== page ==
Studied at the University Chicago. Student, Harvard University Law School.
He does have to be an American filmmaker. The sharpest moment in that life of hope was The Right Stuff, his best film and the most painful commercial failure. That adaptation of Tom Wolfe’s book draws on two of Phil s great strengths, even if it discovered a conflict between them: he is romantic about American heroes, and thus he loved Sam Shepards presence as a Gary Cooper-like Yeager, as phlegmatic and unaffected as chewing gum at Mach 1. But Kaufman has an ironic cast of mind and a wary, critical (if not satirical) view of American pomp, cant, and circumstance. And so in The Right Sttiff he reveled in the hvpe and crazy self-deception of the Moon program. He made a movie that was classical and subversive at the same time.
It remains a model for anyone who cares to look at it, a bold, dangerous, and uncategorizable picture (maybe the last movie of the heroic 1970s). Kaufman’s script was publishable—he had wanted to be a novelist once. His delight in gangs of good actors was proven in what is a monument to supporting players. The picture was comic and inspiring; it was as if someone had managed to make a mix of Preston Sturges, Capra, and Anthony Mann. The Right Stuff got flying, the sky, the desert, flimflam, team spirit, cartoon, and an Ivesian noise or tumult. Moreover, Phil managed to film great chunks of it in disguised and ingeniously reinvented parts of the Bay Area.
The film failed. Audiences didn’t quite want it. The project’s original writer, William Goldman, made an interesting case for commercial confusion in Kaufman’s approach (Goldman dropped out after they attempted collaboration) as the Yeager spirit battled the NASA ale-and- quail club. This is possible, yet it may only be a way of defining Kaufman’s originality. As time passes, only the achievement survives.
But the box-office failure urged Kaufman into trying to make American European films. He seemed to agree with the numbers: he must be too intelligent, too artistic, too much the outsider. So Paris became his setting for much of two films, the adaptation of Milan Kundera and Anai's Nin.
The Unbearable Lightness did not, could not, convey Kundera’s spiral of thought or expression. It also refashioned his hero and, in Daniel Day- Lewis, found an actor too young, too pretty. The weary fatalism of the book was sacrificed. But in its place Kaufman did justice to Prague of 1968, to the politics, and to the women. It was a far better study of sex, love, and jealousy than Henry Lr June would prove, and it drew a brilliant performance from Lena Olin and a great one from Juliette Binoche.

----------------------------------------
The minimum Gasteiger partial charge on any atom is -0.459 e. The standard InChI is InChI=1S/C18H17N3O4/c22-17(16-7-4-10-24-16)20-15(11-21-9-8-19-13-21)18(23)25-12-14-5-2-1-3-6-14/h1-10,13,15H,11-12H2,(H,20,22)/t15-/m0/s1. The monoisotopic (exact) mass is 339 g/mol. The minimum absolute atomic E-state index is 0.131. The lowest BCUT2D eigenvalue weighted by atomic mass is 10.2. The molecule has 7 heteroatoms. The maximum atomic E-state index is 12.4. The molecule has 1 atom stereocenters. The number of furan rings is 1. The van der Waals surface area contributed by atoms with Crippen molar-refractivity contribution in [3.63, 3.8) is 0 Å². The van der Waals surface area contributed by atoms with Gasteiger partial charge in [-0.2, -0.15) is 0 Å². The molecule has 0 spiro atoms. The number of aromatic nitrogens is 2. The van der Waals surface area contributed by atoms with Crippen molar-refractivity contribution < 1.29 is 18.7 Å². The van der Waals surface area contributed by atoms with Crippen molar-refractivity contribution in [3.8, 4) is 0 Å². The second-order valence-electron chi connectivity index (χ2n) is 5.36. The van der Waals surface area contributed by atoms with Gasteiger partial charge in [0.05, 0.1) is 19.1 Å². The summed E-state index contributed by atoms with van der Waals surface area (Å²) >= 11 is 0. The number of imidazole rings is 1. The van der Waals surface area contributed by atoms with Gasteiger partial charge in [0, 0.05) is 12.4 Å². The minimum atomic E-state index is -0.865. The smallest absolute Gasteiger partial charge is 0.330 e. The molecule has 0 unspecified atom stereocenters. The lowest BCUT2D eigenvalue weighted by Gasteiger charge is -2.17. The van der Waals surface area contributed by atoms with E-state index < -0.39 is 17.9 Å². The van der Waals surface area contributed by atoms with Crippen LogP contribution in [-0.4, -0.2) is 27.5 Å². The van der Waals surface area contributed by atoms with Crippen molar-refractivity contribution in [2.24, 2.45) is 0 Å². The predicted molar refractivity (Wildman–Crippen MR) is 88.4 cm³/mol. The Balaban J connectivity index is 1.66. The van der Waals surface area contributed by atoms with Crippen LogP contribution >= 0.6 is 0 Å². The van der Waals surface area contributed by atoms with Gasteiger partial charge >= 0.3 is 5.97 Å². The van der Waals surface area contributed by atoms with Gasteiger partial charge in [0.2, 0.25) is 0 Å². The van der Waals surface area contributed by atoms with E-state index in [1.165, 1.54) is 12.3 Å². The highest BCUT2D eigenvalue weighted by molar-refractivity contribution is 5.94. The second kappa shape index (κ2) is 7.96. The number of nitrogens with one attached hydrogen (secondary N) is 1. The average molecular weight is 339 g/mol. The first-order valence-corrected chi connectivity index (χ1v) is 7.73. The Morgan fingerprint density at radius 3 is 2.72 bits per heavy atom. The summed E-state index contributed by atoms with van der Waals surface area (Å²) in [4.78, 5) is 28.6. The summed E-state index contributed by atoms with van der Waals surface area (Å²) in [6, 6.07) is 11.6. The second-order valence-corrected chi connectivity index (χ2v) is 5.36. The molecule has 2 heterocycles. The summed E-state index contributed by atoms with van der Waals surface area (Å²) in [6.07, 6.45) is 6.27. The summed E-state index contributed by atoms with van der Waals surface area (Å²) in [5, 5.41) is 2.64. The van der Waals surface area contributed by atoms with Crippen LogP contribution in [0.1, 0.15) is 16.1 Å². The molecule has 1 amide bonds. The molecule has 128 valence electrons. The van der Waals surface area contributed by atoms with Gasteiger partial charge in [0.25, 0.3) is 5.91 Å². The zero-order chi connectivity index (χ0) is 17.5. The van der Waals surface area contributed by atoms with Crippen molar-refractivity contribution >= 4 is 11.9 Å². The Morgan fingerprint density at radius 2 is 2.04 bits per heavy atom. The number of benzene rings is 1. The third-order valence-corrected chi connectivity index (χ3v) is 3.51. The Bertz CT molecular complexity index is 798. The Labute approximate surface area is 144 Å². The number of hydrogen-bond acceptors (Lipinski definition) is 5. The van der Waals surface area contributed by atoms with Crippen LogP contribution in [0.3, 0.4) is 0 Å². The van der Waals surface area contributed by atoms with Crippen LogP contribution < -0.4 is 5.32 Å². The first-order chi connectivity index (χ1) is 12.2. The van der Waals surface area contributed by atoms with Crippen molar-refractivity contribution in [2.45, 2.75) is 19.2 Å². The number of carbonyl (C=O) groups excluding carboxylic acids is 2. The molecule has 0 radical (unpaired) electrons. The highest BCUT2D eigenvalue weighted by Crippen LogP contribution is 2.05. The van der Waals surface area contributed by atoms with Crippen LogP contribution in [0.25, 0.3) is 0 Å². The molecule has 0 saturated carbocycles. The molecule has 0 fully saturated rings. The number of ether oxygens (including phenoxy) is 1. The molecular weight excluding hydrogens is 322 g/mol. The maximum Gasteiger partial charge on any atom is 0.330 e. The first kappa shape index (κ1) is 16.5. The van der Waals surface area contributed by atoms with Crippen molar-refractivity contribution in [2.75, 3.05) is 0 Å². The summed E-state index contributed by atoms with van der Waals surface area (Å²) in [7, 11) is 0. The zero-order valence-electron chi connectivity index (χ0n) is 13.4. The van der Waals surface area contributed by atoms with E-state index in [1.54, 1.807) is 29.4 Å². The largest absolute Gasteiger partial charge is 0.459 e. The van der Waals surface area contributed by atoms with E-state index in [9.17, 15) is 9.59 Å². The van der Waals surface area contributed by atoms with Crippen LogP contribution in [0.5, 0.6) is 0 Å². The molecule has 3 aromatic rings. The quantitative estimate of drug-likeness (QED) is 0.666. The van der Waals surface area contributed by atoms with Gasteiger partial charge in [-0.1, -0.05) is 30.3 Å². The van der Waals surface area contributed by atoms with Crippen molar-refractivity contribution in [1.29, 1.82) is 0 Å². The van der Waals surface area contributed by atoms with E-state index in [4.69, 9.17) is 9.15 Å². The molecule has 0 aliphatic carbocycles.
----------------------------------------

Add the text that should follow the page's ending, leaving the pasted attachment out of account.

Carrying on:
Henry & June had to live under the spurious clamor of being the first NC-17 film. In addition, it showed how hard it is for anyone to like Nin as much as she liked herself . And as she became a pain in the neck, so it was easier to see that Henry Miller was monotonous and self-centered. The film is arty and showy, and too obviously the work of an American infatuated with bohemianism.
Commercially, the two films were failures, and Kaufman sought return to the mainstream with Rising Sun. For while Kaufman is plainly open to Europe and the whole world in ways not common in Hollywood (his family lived in Europe in the earlv sixties), his strength may be in seeing the outside through American eyes. After all, in his early pictures, Kaufman was often intent on Americana: the James gang; the frozen north as experienced by a variety of Americans; empty bodies in San Francisco.
Rising Sun was probably too deft, too wry, and quick, to be a big hit. In the end, it was just a police story shadowboxing with the question of Japanese character and intent. Sean Connerv’s hero was a little too independent to be true, and finally the picture lacked pain or shock.
Still. Kaufman is an outsider in several ways, friendly but a stubborn loner, too. He was fired from the Outlaiv Josey Wales (76, Clint East- wood)—which he wrote—because of an impasse with Eastwood. He remains attached to wry heroes: he did write the story for Raiders of the Lost Ark (81, Steven Spielberg). He is a director equipped to handle large American subjects— the life of Nixon. He has a better than ordinary grasp of America's need for rogue tricksters—and of their longing to be treated as good guys.
No one regretted the seven-year wait before Quills more than Kaufman. There had been many projects, but nothing to reach fruition. And Quills was a low-budget picture, set in France but shot in England, that left one marveling at Kaufmans wit and skill. This is a man who ought to be making a couple ot pictures a year. But Quills had no paper to write on—its rare mixture ol tenderness and cruelty, black comedy and the erotic, liberty and censorship, found few viewers because it seemed too hard for the mainstream to identify with Sade (despite Geoffrey Rush’s passionate commitment to it).
Member Directors Guild American, Writers Guild American.
Phil Kaufman has sometimes been described as a “maverick” filmmaker, someone who has deliberately set himself apart from the Hollywood stream. Phil has striven to keep his base in the Bay Area, without ever becoming an identified part of the Lucas or Coppola groups. Wherever he has filmed, he brings his movies back here for postproduction. When he prepares, he works closely with his wife, Bose (cowriter on The Wanderers and Henry ir June), and his son, Peter (who has produced Rising Sun). And while he has eschewed Los Angeles, he has built his allure as a top director in that city. That is more than steadfast northern Californian; it is downright adroit.
Married Rose Kaufman.